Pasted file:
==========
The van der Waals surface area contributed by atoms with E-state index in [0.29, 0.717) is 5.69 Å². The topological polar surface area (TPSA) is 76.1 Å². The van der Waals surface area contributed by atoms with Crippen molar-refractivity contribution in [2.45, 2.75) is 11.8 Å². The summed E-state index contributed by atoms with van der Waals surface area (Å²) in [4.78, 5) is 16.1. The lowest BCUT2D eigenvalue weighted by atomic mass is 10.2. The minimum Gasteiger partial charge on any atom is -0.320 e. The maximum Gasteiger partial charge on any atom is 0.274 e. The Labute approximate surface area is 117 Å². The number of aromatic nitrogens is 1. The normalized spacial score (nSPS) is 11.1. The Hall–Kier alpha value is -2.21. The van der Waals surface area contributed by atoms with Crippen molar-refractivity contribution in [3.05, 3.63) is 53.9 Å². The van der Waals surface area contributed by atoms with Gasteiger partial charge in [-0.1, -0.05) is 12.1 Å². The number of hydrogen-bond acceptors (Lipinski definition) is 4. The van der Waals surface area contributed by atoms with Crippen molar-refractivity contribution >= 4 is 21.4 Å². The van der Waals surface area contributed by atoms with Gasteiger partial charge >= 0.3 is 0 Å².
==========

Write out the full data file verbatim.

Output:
The van der Waals surface area contributed by atoms with E-state index in [0.29, 0.717) is 5.69 Å². The topological polar surface area (TPSA) is 76.1 Å². The van der Waals surface area contributed by atoms with Crippen molar-refractivity contribution in [2.45, 2.75) is 11.8 Å². The summed E-state index contributed by atoms with van der Waals surface area (Å²) in [4.78, 5) is 16.1. The lowest BCUT2D eigenvalue weighted by atomic mass is 10.2. The minimum Gasteiger partial charge on any atom is -0.320 e. The maximum Gasteiger partial charge on any atom is 0.274 e. The Labute approximate surface area is 117 Å². The number of aromatic nitrogens is 1. The normalized spacial score (nSPS) is 11.1. The Hall–Kier alpha value is -2.21. The van der Waals surface area contributed by atoms with Crippen molar-refractivity contribution in [3.05, 3.63) is 53.9 Å². The van der Waals surface area contributed by atoms with Gasteiger partial charge in [-0.1, -0.05) is 12.1 Å². The number of hydrogen-bond acceptors (Lipinski definition) is 4. The van der Waals surface area contributed by atoms with Crippen molar-refractivity contribution >= 4 is 21.4 Å². The van der Waals surface area contributed by atoms with Gasteiger partial charge >= 0.3 is 0 Å².